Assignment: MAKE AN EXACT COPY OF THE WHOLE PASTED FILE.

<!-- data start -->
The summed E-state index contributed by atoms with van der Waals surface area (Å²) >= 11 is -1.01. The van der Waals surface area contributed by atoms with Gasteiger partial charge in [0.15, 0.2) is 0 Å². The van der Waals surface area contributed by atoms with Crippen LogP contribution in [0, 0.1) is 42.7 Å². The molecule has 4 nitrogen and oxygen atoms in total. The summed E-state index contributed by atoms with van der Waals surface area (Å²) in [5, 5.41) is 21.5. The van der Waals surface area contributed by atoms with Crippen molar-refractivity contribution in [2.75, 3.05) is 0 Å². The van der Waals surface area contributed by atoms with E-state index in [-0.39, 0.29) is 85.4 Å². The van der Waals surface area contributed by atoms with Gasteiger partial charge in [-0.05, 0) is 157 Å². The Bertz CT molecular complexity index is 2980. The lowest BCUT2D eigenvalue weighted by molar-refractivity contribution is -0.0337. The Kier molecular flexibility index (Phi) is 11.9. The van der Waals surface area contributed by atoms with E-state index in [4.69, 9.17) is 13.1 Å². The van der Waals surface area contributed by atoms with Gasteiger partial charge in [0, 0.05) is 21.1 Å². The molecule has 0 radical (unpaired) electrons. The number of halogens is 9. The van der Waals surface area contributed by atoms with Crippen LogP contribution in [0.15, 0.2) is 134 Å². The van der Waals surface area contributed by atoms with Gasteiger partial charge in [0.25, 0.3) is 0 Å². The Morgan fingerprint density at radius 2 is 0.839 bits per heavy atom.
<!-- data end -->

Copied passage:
The summed E-state index contributed by atoms with van der Waals surface area (Å²) >= 11 is -1.01. The van der Waals surface area contributed by atoms with Gasteiger partial charge in [0.15, 0.2) is 0 Å². The van der Waals surface area contributed by atoms with Crippen LogP contribution in [0, 0.1) is 42.7 Å². The molecule has 4 nitrogen and oxygen atoms in total. The summed E-state index contributed by atoms with van der Waals surface area (Å²) in [5, 5.41) is 21.5. The van der Waals surface area contributed by atoms with Crippen molar-refractivity contribution in [2.75, 3.05) is 0 Å². The van der Waals surface area contributed by atoms with E-state index in [-0.39, 0.29) is 85.4 Å². The van der Waals surface area contributed by atoms with Gasteiger partial charge in [-0.05, 0) is 157 Å². The Bertz CT molecular complexity index is 2980. The lowest BCUT2D eigenvalue weighted by molar-refractivity contribution is -0.0337. The Kier molecular flexibility index (Phi) is 11.9. The van der Waals surface area contributed by atoms with E-state index in [4.69, 9.17) is 13.1 Å². The van der Waals surface area contributed by atoms with Gasteiger partial charge in [0, 0.05) is 21.1 Å². The molecule has 0 radical (unpaired) electrons. The number of halogens is 9. The van der Waals surface area contributed by atoms with Crippen LogP contribution in [0.15, 0.2) is 134 Å². The van der Waals surface area contributed by atoms with Gasteiger partial charge in [0.25, 0.3) is 0 Å². The Morgan fingerprint density at radius 2 is 0.839 bits per heavy atom.